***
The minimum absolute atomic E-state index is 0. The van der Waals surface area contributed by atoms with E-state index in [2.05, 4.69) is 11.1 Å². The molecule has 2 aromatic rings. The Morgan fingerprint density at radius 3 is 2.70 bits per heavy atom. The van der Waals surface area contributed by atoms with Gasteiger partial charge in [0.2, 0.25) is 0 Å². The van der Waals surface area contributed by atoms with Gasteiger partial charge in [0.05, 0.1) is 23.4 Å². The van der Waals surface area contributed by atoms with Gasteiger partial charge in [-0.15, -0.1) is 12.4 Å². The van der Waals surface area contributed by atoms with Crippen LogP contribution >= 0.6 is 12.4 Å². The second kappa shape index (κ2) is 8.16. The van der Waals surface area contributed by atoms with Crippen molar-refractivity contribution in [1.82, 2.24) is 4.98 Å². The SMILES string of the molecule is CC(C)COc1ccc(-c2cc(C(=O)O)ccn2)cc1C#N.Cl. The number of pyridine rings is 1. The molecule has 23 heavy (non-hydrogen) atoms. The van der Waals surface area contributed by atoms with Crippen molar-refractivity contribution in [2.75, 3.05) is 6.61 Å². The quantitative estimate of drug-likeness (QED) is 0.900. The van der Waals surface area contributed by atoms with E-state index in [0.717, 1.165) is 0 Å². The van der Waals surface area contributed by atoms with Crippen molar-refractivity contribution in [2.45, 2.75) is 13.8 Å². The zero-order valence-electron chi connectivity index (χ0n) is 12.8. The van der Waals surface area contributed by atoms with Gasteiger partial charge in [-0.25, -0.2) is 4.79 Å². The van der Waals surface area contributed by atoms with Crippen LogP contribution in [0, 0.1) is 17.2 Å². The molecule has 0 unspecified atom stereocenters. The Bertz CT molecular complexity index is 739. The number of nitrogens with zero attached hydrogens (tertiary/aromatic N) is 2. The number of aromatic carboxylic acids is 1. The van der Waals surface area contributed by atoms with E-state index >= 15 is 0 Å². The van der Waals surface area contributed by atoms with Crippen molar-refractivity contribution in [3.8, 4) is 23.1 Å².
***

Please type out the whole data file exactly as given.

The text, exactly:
The minimum absolute atomic E-state index is 0. The van der Waals surface area contributed by atoms with E-state index in [2.05, 4.69) is 11.1 Å². The molecule has 2 aromatic rings. The Morgan fingerprint density at radius 3 is 2.70 bits per heavy atom. The van der Waals surface area contributed by atoms with Gasteiger partial charge in [0.2, 0.25) is 0 Å². The van der Waals surface area contributed by atoms with Gasteiger partial charge in [0.05, 0.1) is 23.4 Å². The van der Waals surface area contributed by atoms with Gasteiger partial charge in [-0.15, -0.1) is 12.4 Å². The van der Waals surface area contributed by atoms with Crippen LogP contribution >= 0.6 is 12.4 Å². The second kappa shape index (κ2) is 8.16. The van der Waals surface area contributed by atoms with Crippen molar-refractivity contribution in [1.82, 2.24) is 4.98 Å². The SMILES string of the molecule is CC(C)COc1ccc(-c2cc(C(=O)O)ccn2)cc1C#N.Cl. The number of pyridine rings is 1. The molecule has 23 heavy (non-hydrogen) atoms. The van der Waals surface area contributed by atoms with Crippen molar-refractivity contribution in [2.75, 3.05) is 6.61 Å². The quantitative estimate of drug-likeness (QED) is 0.900. The van der Waals surface area contributed by atoms with E-state index in [0.717, 1.165) is 0 Å². The van der Waals surface area contributed by atoms with Crippen molar-refractivity contribution in [2.45, 2.75) is 13.8 Å². The zero-order valence-electron chi connectivity index (χ0n) is 12.8. The van der Waals surface area contributed by atoms with Gasteiger partial charge in [-0.25, -0.2) is 4.79 Å². The van der Waals surface area contributed by atoms with Crippen LogP contribution in [0, 0.1) is 17.2 Å². The molecule has 0 unspecified atom stereocenters. The Bertz CT molecular complexity index is 739. The number of nitrogens with zero attached hydrogens (tertiary/aromatic N) is 2. The number of aromatic carboxylic acids is 1. The van der Waals surface area contributed by atoms with E-state index >= 15 is 0 Å². The van der Waals surface area contributed by atoms with Crippen molar-refractivity contribution in [3.8, 4) is 23.1 Å².